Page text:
www.wrestlingplan.com rich salamone purple belt, and experienced wrestler, he's a little dude with great technique
Dan Gable's series of videos is pretty good. Doesnt go into any great detail about particular technique but covers a wide range of techniques. Brandon Slays books are also very good. They are geared towards beginners and cover takedowns and the such very completely. John Smiths video on the low single is awesome but very specialized and probably above beginner level. All of the can be found on suplay.com
Dan Gables Advanced Wrestling DVD, Wrestling:Systema Fundanmentals DVD- Colonel Mikhail Ryabko, Greco- Roman Wrestling- Geoff Thompson guide to throws and takedowns, A B Bands Instructional DVD this is the video they showed at BC Provincials, Freestyle Wrestling Geoff Thompson Intermediate, Escapes and Reversals: The Attitude To Get Away, Takedowns:Control the Man Control The Mat, 20 Tips For Winning On The Mat, Tom Brands Turning And Pinning To Win, Tom Brands "In Your Face" Wrestling Attacking For Success, Escapes First To The Feet, and John Smiths Set-Ups And Tie-Ups: Being Effective From Your Feet .
I watch most of these for Off-season Training. seeings how the rules in wrestling changes every year these just help for technique, stamina and strength
Hope this helped good luck
You can actually find some good instructional videos on YouTube, but you kind of have to assemble a full training video by watching smaller clips. I'll give you a basic list of techniques to learn (in order) for takedowns and takedown defense:
2. Double Leg Takedown, Beginning
3. Double Leg Takedown, Normal Finish
4. Double Leg Takedown, Backtrip (my favorite takedown. If I had a nickel for every match this move one me back in high school, I'd have twenty-three nickels.)
5. High Crotch (Single Leg Takedown), Beginning
6. High Crotch, Running the Pipe
7. High Crotch, Sweep Finish
8. High Crotch, Crackdown, possible Crackdown to Headhunt
9. High Crotch, Fireman's Carry
At this point, you can pretty much just find other takedowns.
Takedown Defense: Now note that I'm only talking about sprawls here. There are other ways to defend against a takedown, but your best bet is to sprawl.
1. Sprawl (Complete mastery, good reflex)
2. Sprawling to a Front Headlock
3. Sprawling away (No formal name. It's just sprawling far away from your opponent, and pushing on their shoulders to try to keep him from getting a leg. You then try to get up before he does, and do a counter-shot. Requires lighting reflexes.)
5. Cement Mixer/Bulldog (Do not use this technique! Learn it, learn to defend against it, but don't use it. It's too easy to counter, and will not work against a good wrestler)
6. Nearside Cradle
7. Front Head Shuck
Hope I've been of some help.
Edit: I forgot to mention, if you get an instructional DVD, get one focused specifically on what you're trying to learn (takedowns). Most DVDs will spend time with breakdowns, standups, reversals, other stand-up fighting, and pinning combinations.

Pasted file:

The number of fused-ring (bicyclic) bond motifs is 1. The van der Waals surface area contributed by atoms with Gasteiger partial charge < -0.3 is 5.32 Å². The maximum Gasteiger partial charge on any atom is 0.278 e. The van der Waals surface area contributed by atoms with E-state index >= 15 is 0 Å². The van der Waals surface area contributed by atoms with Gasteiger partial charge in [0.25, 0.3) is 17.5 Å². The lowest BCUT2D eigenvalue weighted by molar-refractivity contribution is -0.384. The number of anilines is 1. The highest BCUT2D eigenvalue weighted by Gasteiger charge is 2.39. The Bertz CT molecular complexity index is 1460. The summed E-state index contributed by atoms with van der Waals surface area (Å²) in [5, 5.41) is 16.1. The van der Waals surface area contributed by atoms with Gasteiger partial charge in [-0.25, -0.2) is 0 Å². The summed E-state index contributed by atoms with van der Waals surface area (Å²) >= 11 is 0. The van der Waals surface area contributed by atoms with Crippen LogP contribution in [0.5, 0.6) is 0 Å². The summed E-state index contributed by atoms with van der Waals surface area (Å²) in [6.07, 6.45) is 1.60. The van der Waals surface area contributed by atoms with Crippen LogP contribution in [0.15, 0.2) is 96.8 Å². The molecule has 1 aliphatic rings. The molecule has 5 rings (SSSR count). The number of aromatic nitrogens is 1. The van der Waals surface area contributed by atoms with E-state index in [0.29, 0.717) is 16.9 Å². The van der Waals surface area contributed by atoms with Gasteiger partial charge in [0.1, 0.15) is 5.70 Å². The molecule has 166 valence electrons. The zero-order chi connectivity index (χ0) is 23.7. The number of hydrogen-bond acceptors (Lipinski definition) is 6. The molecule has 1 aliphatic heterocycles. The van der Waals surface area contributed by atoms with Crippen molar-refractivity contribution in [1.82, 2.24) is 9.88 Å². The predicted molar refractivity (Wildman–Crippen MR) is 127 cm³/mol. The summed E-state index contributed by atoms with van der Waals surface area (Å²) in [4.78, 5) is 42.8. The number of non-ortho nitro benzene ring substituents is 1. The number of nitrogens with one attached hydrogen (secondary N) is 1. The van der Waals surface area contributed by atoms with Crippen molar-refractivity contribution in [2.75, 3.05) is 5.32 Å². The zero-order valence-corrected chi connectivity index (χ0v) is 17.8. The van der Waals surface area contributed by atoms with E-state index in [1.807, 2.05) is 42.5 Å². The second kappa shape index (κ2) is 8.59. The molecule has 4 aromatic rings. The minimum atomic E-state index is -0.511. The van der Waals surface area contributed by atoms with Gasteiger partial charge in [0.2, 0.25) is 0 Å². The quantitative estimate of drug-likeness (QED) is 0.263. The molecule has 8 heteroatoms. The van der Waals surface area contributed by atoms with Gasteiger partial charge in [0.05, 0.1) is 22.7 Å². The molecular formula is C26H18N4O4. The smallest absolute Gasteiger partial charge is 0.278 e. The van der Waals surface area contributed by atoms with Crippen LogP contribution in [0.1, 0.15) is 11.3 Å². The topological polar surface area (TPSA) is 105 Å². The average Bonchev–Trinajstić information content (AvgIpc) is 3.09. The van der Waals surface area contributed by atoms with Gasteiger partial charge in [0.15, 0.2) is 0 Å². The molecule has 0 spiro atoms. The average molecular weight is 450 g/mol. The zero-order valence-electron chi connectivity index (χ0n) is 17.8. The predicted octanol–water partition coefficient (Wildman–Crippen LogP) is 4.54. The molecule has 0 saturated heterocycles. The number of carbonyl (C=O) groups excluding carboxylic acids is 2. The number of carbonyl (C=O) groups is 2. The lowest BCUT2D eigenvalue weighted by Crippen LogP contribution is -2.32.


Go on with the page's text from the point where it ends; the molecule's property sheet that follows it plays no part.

Second edit: For more advanced techniques, and some basic ones, go to http://www.themat.com/ncep.php?page=ta. They have good step-by-step instructions.
Last edited by Uri Shatil; 5/09/2007 1:39am at .
If your still interested in learning wrestling , visit this website theartofwrestling.ca , not sure where you live but we run a clinic once a month.
Persoanlly I would not buy anything from Geoff Thompson. I've got his book on Greco Roman Wrestling Guide to Throws and Takedowns and his Judo book. He is big on stories and talk and low on substance. I know he has alot of experiance as a boncer but that book will not teach you how to do effective wrestling throws.
I'm telling you know, there is no easy way out of it. If you want quality wrestling instruction, find a Qualified Wrestling coach or someone who has Wrestled as a competitive level. You cannot effectively learn what is being demonstrated through a book or DVD. You may learn the basic idea of a Double leg or Firemans carry but you need to practice with people who know what they are doing. If you are out of Highschool don't go to a school and ask to train there. You will look like an idiot. Just find an outside club.
In San Francisco, Darren Uyenoyama at Fight and Fitness will teach adults. He is a brown belt in bjj and also a no gi competitor who did very well at the FILA trials in Vegas last month. I believe his rates for private lessons are posted at www.fightandfitness.com
Actually what I like about Darren is the fact that he will teach "counter wrestling," basically wrestling for bjj players who need enough basics to survive an encounter with a former high school wrestler. Though in order to counter wrestling, you first have to learn some wrestling basics.
In Los Angeles, Brian at Big John's Academy will teach adults. He's also a brown belt in jiu jitsu I believe, and is a former college wrestling coach. He is also a no gi competitor who did well at at the FILA trials in Vegas. Brian's resume isn't up on the website yet at the academy's website, www.bjmuta.com
Those are the only two resources I have experience with. The coach at San Jose State in California (in San Jose, natch) offered to let me attend his college training classes, but that "you'll look like an idiot" thing held me back.
Yeah I know you asked about DVD's and I went down that route a little, with one DVD, but there is no substitute for a trainer.
Last edited by Cassius; 10/11/2007 7:43pm at .
Single Sign On provided by vBSSO